The development of a scientific theory is a spiritual process, even when this theory is materialistic. Alfred N. Whitehead's ironic remark about those Darwinists who disavow any form of directedness toward an end is well-known: "Those who devote themselves to the purpose of proving that there is no purpose constitute an interesting object for study" (The Function of Reason [Princeton, 1929], p. 12). Human beings experience themselves as ends, and also as the setters of goals. Human action is not conceivable as anything other than as oriented toward a goal. There is hardly an example of any activity more goal-oriented than scientific activity, and especially of work in the natural sciences.

But how does all of this work in the sub-human world, with animals, plants, with the inorganic part of nature, with the cosmos itself? Are purposes present there? If so, then who establishes them? Who follows goals, where no will is present to resolve upon them? This is perhaps the key question in the debate concerning creation and evolution. A remark by Darwin in a letter of 1870 to J. Hooker can help us: "I cannot look at the universe as a result of blind chance. Yet I can see no evidence of beneficent design or indeed any design of any kind, in the detail" (More Letters of Charles Darwin, Ed. F. Darwin and A. C. Seward [New York: 1903], vol. I, p. 321).

The contemplation of nature, the exploration of the universe, of life, speaks to us with "overwhelming evidence" (so I stated in the New York Times) of order, planning, fine-tuning, intention, and purpose. The question is only: Who recognizes the design? And how is it recognized? Darwin says that he cannot recognize any sort of design in the details of the explorations of nature. And this will indeed not be possible based on a strictly scientific, quantitative, measure-oriented methodology. Martin Rhonheimer says: "That which we can in fact see and observe in nature are neither plans nor purposes, but at best . . . the results thereof. We see teleology, goal-oriented processes, and a purposeful and also beautiful order in nature. But we cannot observe whether the causal principles of natural processes are in fact 'intentions' and 'intelligent plans'. What we see in nature is not design, but rather something that must rest upon design" (Pro Manuscripto, p. 4).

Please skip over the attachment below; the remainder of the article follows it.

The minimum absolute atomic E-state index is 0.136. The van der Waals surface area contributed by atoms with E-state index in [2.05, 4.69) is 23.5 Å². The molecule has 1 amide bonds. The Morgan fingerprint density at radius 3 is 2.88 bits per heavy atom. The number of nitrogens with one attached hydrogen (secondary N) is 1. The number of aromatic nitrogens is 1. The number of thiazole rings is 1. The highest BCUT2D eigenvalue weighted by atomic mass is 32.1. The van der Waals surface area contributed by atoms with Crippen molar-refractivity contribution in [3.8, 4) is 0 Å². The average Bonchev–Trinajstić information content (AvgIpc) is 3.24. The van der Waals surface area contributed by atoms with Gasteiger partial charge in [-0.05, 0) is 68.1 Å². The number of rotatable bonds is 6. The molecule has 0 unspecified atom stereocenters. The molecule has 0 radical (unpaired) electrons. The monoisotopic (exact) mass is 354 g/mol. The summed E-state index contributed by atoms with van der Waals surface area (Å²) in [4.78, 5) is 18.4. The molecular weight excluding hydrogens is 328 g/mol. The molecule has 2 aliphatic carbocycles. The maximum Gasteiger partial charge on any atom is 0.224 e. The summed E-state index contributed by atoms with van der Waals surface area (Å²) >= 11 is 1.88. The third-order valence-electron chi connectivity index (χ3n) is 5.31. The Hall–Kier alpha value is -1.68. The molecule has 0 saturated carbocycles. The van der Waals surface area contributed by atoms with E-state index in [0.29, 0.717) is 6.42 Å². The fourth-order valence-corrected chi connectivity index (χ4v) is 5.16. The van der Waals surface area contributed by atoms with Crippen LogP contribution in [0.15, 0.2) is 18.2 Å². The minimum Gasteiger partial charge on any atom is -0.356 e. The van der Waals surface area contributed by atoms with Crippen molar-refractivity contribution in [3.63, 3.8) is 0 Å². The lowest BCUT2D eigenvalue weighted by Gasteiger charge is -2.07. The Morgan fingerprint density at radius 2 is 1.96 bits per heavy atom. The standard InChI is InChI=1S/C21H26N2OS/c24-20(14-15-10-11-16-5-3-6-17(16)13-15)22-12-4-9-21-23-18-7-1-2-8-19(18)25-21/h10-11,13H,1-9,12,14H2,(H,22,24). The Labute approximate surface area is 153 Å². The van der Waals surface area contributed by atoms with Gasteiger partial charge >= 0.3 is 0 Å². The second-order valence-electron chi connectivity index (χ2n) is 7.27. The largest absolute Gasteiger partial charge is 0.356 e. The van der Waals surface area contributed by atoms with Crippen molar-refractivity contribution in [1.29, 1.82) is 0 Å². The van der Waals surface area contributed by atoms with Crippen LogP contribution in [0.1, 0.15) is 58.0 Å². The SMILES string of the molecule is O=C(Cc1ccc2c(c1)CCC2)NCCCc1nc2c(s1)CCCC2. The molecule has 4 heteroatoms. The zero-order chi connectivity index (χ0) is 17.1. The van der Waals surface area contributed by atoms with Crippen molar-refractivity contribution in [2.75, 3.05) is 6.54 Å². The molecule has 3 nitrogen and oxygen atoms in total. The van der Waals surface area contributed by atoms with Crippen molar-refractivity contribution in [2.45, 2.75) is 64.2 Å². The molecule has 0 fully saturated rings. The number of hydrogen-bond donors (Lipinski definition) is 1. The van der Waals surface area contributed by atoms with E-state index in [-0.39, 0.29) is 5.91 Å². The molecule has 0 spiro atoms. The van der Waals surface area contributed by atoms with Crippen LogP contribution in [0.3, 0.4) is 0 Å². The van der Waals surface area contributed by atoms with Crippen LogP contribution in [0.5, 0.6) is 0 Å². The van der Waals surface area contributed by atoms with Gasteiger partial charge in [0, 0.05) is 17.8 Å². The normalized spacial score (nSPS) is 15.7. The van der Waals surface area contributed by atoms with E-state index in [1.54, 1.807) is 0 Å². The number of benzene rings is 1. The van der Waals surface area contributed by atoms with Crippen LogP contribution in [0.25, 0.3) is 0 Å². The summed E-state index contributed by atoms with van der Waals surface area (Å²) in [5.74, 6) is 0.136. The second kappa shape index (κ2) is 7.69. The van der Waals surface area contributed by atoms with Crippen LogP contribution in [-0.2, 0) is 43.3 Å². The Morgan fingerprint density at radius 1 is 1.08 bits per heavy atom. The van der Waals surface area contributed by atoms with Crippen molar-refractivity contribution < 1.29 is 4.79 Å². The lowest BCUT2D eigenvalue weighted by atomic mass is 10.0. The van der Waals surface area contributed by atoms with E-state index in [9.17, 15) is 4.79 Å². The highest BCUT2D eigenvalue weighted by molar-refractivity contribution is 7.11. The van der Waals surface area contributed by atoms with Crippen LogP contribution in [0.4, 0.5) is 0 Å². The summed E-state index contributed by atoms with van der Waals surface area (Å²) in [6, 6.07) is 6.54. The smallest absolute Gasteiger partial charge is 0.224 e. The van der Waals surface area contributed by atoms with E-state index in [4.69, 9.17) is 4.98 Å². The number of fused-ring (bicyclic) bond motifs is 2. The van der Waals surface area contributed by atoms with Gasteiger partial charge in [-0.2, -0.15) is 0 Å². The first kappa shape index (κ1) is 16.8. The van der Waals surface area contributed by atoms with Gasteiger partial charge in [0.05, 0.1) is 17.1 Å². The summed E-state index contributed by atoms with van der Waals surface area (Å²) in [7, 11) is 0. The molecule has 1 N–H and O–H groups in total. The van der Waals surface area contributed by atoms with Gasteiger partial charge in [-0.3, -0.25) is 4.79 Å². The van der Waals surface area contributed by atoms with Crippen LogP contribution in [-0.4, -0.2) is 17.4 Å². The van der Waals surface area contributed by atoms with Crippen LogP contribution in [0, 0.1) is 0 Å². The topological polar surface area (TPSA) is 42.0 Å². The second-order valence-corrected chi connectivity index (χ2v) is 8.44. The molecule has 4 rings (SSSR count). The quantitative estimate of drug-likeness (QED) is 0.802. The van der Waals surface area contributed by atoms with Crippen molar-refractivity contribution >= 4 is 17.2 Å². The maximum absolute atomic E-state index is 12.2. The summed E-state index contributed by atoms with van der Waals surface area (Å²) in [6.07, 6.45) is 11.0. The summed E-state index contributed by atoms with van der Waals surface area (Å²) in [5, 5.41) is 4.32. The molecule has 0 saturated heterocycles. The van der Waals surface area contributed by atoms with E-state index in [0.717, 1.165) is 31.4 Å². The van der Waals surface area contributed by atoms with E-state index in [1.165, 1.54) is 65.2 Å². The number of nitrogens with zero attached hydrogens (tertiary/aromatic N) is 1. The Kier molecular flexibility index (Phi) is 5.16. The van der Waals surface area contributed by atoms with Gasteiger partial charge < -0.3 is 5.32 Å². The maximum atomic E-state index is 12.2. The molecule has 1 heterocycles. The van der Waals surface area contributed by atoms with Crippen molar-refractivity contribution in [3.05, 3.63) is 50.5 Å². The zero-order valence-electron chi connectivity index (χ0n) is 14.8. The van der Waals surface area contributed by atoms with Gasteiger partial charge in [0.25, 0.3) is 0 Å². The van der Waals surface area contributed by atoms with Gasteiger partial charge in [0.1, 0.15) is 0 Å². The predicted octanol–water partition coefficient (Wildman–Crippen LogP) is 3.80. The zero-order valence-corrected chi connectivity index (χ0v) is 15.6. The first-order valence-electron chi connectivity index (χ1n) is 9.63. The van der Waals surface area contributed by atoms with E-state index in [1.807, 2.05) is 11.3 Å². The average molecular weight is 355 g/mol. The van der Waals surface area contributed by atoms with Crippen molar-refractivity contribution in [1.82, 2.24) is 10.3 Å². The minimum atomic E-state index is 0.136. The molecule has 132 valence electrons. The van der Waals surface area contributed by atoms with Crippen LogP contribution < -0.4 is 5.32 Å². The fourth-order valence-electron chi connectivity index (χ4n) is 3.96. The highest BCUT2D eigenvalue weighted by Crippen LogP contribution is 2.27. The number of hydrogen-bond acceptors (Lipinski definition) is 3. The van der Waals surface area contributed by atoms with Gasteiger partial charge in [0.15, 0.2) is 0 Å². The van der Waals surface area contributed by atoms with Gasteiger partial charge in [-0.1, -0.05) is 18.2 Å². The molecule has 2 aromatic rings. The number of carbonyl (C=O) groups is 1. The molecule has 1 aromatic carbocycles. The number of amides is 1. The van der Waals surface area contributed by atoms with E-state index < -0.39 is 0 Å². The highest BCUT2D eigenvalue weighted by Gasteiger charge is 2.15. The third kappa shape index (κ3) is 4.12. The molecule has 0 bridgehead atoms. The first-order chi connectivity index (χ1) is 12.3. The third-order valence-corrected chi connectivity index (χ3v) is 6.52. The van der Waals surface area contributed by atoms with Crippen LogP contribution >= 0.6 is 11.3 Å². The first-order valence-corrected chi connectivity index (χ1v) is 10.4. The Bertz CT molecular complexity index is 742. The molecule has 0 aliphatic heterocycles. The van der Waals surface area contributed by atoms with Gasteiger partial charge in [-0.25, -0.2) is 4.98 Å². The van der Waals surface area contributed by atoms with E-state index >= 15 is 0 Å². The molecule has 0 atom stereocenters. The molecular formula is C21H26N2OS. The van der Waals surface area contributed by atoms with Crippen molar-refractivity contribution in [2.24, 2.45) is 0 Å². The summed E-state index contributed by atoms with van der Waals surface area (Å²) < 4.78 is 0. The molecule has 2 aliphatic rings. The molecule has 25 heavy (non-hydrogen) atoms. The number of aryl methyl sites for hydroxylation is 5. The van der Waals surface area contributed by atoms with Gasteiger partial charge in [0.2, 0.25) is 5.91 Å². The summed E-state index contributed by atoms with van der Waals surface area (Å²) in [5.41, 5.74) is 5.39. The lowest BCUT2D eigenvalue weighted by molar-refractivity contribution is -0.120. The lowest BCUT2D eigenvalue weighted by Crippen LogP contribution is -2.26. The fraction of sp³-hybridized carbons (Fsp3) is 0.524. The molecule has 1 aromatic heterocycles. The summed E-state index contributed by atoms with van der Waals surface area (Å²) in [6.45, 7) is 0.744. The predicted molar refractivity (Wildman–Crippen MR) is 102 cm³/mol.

We do, however, speak as though "nature" were a spirit-endued subject that sets goals for itself and acts in a way that is directed toward them. Even strict Darwinists, indeed Darwin himself, speak repeatedly of nature in this "anthropomorphic" manner, even when they afterward correct themselves.